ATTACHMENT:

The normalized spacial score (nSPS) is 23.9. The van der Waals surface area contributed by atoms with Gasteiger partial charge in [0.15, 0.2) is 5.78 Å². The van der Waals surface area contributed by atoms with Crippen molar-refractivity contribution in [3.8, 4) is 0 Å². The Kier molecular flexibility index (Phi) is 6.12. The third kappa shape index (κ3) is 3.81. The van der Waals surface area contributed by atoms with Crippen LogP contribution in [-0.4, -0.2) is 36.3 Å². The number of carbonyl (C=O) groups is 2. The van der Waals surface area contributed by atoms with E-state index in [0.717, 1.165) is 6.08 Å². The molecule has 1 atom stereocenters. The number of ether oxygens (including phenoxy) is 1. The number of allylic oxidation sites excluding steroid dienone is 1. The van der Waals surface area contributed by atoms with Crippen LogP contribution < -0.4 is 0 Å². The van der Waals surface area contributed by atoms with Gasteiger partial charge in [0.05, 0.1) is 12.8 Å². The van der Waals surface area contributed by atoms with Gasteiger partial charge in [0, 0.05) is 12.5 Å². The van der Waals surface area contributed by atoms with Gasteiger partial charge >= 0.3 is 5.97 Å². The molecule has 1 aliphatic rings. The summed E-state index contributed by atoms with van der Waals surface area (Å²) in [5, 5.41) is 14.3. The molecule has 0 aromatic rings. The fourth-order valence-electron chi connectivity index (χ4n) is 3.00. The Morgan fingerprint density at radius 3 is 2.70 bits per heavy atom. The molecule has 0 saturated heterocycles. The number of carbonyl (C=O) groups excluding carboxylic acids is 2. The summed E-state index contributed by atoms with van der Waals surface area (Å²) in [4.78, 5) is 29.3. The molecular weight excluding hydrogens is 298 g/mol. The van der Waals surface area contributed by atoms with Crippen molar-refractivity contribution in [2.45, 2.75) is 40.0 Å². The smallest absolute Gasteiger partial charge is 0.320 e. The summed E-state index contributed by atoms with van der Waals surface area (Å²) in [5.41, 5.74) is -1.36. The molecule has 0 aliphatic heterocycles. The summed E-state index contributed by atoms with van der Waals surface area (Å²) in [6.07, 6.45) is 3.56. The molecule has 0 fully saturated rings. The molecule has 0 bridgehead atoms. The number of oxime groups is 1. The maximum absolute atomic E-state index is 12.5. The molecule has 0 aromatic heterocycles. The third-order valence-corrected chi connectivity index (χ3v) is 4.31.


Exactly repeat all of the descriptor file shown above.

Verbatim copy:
The normalized spacial score (nSPS) is 23.9. The van der Waals surface area contributed by atoms with Gasteiger partial charge in [0.15, 0.2) is 5.78 Å². The van der Waals surface area contributed by atoms with Crippen molar-refractivity contribution in [3.8, 4) is 0 Å². The Kier molecular flexibility index (Phi) is 6.12. The third kappa shape index (κ3) is 3.81. The van der Waals surface area contributed by atoms with Crippen LogP contribution in [-0.4, -0.2) is 36.3 Å². The number of carbonyl (C=O) groups is 2. The van der Waals surface area contributed by atoms with E-state index in [0.717, 1.165) is 6.08 Å². The molecule has 1 atom stereocenters. The number of ether oxygens (including phenoxy) is 1. The number of allylic oxidation sites excluding steroid dienone is 1. The van der Waals surface area contributed by atoms with Crippen LogP contribution < -0.4 is 0 Å². The van der Waals surface area contributed by atoms with Gasteiger partial charge in [0.05, 0.1) is 12.8 Å². The van der Waals surface area contributed by atoms with Gasteiger partial charge in [0, 0.05) is 12.5 Å². The van der Waals surface area contributed by atoms with Gasteiger partial charge >= 0.3 is 5.97 Å². The molecule has 1 aliphatic rings. The summed E-state index contributed by atoms with van der Waals surface area (Å²) in [5, 5.41) is 14.3. The molecule has 0 aromatic rings. The fourth-order valence-electron chi connectivity index (χ4n) is 3.00. The Morgan fingerprint density at radius 3 is 2.70 bits per heavy atom. The molecule has 0 saturated heterocycles. The number of carbonyl (C=O) groups excluding carboxylic acids is 2. The summed E-state index contributed by atoms with van der Waals surface area (Å²) in [4.78, 5) is 29.3. The molecular weight excluding hydrogens is 298 g/mol. The van der Waals surface area contributed by atoms with Crippen molar-refractivity contribution in [2.45, 2.75) is 40.0 Å². The smallest absolute Gasteiger partial charge is 0.320 e. The summed E-state index contributed by atoms with van der Waals surface area (Å²) in [5.41, 5.74) is -1.36. The molecule has 0 aliphatic heterocycles. The summed E-state index contributed by atoms with van der Waals surface area (Å²) in [6.07, 6.45) is 3.56. The molecule has 0 fully saturated rings. The molecule has 0 bridgehead atoms. The number of oxime groups is 1. The maximum absolute atomic E-state index is 12.5. The molecule has 0 aromatic heterocycles. The third-order valence-corrected chi connectivity index (χ3v) is 4.31.